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23 of 26 people found the following review helpful By J. Munyon on May 9, 2007
Format: Mass Market Paperback
This is one of the great books that I had a hard time putting down. Sam Smith plays with our intrigue and wins out, enticing us to keep reading as we ask, "Did Isaiah Thomas really say that?" or "How did the Bulls stand together when at least half the team was demanding trades in 1991?"

We see them as if we were a part of the team.

*Hopson weeping after the 1991 title due to a fleeting feeling of comradely.

* Michael Jordan's off-the-court feud with Isaiah Thomas.

*Pippen demanding to be traded due to contract negotiations.

* Jerry "Crums" Krause being ridiculed publicly by Jordan and his brown-nosing cronies.

* Alliances forged through empathetic teammates who viewed the team's other pockets of faction with distrusting, and sometimes vengeful eyes.

* Cliff Levingston's constant butt-kissing of "His Airness".

* Horace Grant physically standing up to Jordan in practice and bragging about it later.

* Scottie Pippen's inward fear of Dennis Rodman.

* Phil Jackson's craving to buy a gun after a private meeting with a then-psychotic Scott Williams.

* The Pistons' mental control of B.J. Armstrong, Scottie Pippen, and others.

* Stacey King and Michael Jordan's verbal wars.

* Literal fist fights between certain players in practice.

* Jordan's constant campaign to assume control of the team's decision-making processes and how Phil Jackson combated his egocentric, and often enigmatic star.

A priviledged look into the makings of one of sports' greatest teams ever, and a eye-opening look into the makings of sports' greatest hero.
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15 of 20 people found the following review helpful By P Magnum HALL OF FAMETOP 1000 REVIEWERVINE VOICE on February 23, 2001
Format: Mass Market Paperback
Michael Jordan has transcended from the ranks of a mere athlete to a cultural icon. Between the shoes and clothing line, all the commercials, the image, the accolades, the title of ultimate champion, one can sometimes forget that before he won his first title in 1991, people viewed Mr. Jordan in a different light. He was looked at a tremendous scorer, but not a winner. People questioned whether he would tone down his scoring and become more of a team player in order to breakthrough and win a title. The name of the book comes from the Detroit Piston's rules against playing Jordan. Sam Smith was a beat reporter for the Bulls and his insights into the innerworkings of the team during their first title run in 1990-91 are revealing and entertaining. Though his views of Mr. Jordan sometimes cast him in a less than favorable light (in reading the book you get the feeling that Mr. Smith is not a big Jordan fan), what he does show is that Mr. Jordan had an intense desire to be the best at everything he does. It is this intensity that made him the greatest ever. Every fan of Michael Jordan or fan of the game of basketball should read this book as it is an interesting chapter in the career of the best ever to lace up the sneakers.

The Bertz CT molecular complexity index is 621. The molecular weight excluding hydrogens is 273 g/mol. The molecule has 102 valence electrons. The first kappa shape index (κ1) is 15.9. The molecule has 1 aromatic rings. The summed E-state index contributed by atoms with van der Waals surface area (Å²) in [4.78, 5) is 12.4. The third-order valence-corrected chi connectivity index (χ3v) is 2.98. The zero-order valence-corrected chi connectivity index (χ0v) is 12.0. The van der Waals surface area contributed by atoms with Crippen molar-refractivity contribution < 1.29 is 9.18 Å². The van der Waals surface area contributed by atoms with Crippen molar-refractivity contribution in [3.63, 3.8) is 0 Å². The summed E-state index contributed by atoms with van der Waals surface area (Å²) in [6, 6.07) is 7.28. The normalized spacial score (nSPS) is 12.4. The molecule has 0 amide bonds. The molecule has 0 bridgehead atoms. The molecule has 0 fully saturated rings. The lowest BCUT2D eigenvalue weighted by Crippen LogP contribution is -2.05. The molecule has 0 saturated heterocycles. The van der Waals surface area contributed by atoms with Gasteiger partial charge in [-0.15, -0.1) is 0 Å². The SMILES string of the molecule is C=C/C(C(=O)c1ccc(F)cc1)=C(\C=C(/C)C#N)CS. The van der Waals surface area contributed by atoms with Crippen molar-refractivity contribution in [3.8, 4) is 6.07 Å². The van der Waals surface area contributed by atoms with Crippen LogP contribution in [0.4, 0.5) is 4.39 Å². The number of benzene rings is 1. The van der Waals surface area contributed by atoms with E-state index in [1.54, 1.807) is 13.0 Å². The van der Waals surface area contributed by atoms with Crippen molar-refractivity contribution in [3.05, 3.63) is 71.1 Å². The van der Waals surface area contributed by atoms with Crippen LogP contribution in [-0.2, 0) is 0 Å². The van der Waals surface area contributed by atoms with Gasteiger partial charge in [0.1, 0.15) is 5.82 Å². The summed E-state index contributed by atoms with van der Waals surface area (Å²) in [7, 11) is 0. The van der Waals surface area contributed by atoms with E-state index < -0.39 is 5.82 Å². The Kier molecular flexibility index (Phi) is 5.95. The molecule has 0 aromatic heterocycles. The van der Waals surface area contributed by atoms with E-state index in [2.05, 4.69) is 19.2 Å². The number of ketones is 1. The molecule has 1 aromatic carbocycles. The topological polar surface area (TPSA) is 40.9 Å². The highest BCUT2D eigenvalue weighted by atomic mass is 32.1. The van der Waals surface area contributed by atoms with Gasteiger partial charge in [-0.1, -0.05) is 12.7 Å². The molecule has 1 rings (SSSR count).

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6 of 7 people found the following review helpful By Evan Day on February 6, 2012
Format: Mass Market Paperback
A detailed, journal like retelling of the Chicago Bulls 1991 championship season, their first of six in the 90s.

This was controversial because it gave a rare glimpse of Michael Jordan outside of a Nike commercial or NBA promotional video. And indeed, while there's plenty of drama to go around, Jordan comes off the worst, seeming selfish and mean spirited to his teammates. In the end (spoilers are hardly worth warning about in this book), he and the team come together and beat both the hated Pistons and the Lakers, but for kids growing up idolizing Jordan, these stories serve to shatter a well crafted image.

At the time, there were some denials by Jordan and some of the other players (Stacey King, who perhaps comes off worse than Jordan in places, compared it to "Mother Goose") but for me, these stories seem to ring true. The stories in here aren't that unbelievable, or uncommon in sports. Books like this serve to undo the narrative that we as fans (often with a willing press) build in our own heads, with our team, bearing our hometown's name and a distinctive logo as the good guys. The truth is that teams are made of individuals, human ones, some who if we met we'd like, and some we wouldn't. They have their own lives and concerns, and more often than not simply don't go through the vicarious identification we as fans do. It's easy to see why journalists, in private talk, tend to root for players they like instead of teams.

Sam Smith clearly has his favorites, the hard working Paxson, the beleaguered Cartwright. The weakness is that the book often reads more like a collection of anecdotes than a full narrative, with often awkward writing (as another mentioned, comparing Chuck Daly's sideline antics to Fred Astaire, then Bobby Knight).